SIM REPORT: Growing tensions between Israel and Iran to complicate US efforts at reviving JCPOA
Tensions between Iran and Israel have escalated in the past weeks amid a series of recent security incidents. The most high profile incident to occur took place on 11 April at Iran’s giant nuclear fuel enrichment site in Natanz. The sabotage attack, which Iran has blamed on Israel, saw an explosion take out an internal power system that keeps electricity flowing to large centrifuge machines spinning at high speed to turn uranium gas into an enriched product. The attack took place just hours after Iran launched new centrifuges for faster uranium enrichment and ultimately destroyed the centrifuges themselves. The cause of the attack was not immediately clear, although the most likely theory is that someone had placed explosives in the facility; Iran has since named a suspect, Iranian national Reza Karimi, saying he had fled the country prior to the attack. It is unclear how Karimi would have gained access to one of the most secure facilities in the country. Another theory is that a cyberattack affected the power supply.
Following that incident, an Israeli-owned commercial vessel was hit by a projectile on 13 April off the coast of Fujairah in the UAE, in the Gulf of Oman. The Hyperion Ray, which sails under the Bahamas flag but is Israeli-owned, suffered a small amount of damage but no injuries. The ship was en route to the UAE from Kuwait. Tel Aviv blamed Iran for the incident, which took place as Tehran threatened to retaliate for the Natanz incident.
Another escalation was reported on 22 April when Syrian surface-to-air missile hit in southern Israel’s Negev desert on Thursday morning (22 April), triggering rocket alert sirens in the area near the top-secret Dimona nuclear facility. Israel responded by striking the missile launcher and additional surface-to-air batteries in Syria. Israel has been linked to hundreds of airstrikes in Syria in recent years targeting Iranian and Iranian-allied assets in attempt to prevent Tehran from establishing a stronghold in the country.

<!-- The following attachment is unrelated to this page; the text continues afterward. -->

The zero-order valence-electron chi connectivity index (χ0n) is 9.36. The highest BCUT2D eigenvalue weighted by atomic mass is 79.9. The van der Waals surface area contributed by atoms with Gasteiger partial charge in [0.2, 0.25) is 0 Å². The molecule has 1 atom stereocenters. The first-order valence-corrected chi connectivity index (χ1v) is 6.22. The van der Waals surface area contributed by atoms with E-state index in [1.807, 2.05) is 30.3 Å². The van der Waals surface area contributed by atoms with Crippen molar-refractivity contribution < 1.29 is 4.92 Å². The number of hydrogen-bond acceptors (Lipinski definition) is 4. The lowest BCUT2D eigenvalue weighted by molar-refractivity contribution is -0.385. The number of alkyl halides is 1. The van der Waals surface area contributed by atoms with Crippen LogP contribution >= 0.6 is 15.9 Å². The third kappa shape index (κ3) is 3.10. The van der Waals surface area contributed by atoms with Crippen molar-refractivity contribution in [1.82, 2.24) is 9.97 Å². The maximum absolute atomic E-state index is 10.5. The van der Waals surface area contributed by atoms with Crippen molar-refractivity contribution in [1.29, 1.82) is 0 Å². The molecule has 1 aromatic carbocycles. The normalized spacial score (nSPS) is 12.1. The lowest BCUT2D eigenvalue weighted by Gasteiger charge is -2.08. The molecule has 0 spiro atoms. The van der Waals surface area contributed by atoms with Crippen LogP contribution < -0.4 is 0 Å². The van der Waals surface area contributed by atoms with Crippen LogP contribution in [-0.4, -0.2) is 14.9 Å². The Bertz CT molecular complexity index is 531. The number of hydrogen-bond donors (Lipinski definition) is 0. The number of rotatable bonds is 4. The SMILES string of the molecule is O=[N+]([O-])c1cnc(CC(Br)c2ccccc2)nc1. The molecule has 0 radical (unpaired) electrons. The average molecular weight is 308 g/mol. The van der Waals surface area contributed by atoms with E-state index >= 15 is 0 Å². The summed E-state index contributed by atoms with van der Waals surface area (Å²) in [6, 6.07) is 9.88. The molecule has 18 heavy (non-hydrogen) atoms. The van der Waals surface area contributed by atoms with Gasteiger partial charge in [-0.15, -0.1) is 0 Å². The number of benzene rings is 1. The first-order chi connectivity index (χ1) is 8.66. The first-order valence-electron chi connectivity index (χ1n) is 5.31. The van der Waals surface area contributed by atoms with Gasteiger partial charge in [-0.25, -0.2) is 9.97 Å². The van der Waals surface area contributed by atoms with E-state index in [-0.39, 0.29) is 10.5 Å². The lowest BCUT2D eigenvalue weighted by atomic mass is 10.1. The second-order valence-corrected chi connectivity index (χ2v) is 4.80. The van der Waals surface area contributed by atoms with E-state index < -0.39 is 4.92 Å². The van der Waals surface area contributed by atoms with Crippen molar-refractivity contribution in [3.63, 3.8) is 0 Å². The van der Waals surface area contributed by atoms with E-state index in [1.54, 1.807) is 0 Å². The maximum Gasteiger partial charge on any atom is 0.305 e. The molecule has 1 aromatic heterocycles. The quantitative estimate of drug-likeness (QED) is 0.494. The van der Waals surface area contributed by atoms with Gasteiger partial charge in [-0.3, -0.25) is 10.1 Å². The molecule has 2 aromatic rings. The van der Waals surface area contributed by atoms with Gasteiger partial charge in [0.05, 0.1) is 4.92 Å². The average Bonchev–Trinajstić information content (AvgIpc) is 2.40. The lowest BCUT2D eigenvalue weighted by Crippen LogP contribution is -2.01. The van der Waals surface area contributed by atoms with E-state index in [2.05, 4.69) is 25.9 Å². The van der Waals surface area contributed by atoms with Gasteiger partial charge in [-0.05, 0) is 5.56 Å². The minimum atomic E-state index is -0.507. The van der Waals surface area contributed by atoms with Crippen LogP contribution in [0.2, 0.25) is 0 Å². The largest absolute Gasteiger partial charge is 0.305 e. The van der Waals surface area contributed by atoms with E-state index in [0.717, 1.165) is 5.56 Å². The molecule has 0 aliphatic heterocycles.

The exchanges comes at a delicate time amid ongoing efforts by US President Joe Biden to revive the 2015 Joint Comprehensive Plan of Action (JCPOA, nuclear deal), which prevented Iran from stockpiling enough high-enriched uranium to be able to pursue a nuclear weapon in exchange for lifting of sanctions. The US and Iran have been involved in indirect talks since 6 April on revitalising the deal, with France, Germany and the UK reportedly acting as intermediaries between Iranian and US officials during meetings in Vienna. Former president Donald Trump had previously pulled out of the nuclear deal in May 2018 and reinstated biting economic sanctions against Iran, prompting Iran to break compliance with the deal.
The decision of Israel, which views Iran’s nuclear programme as a national security threat, to stage the attack on Natanz given the current climate and context suggests the country’s deep opposition to restarting negotiations and also highlights a divergence in the foreign policies of the Biden administration and Israeli Prime Minister Benjamin Netanyahu. Indeed, Netanyahu has made clear his opposition to the deal when it was first agreed under former US president Barack Obama, saying Iran is not a trusted partner and noting its history of hiding suspected nuclear activity. Instead of diplomacy, Israel has tended to approach its adversaries through a ‘mow the grass’ strategy; in the case of Iran this means it launches attacks to destroy one set of nuclear facilities and then repeats such an attack when the facilities re-emerge.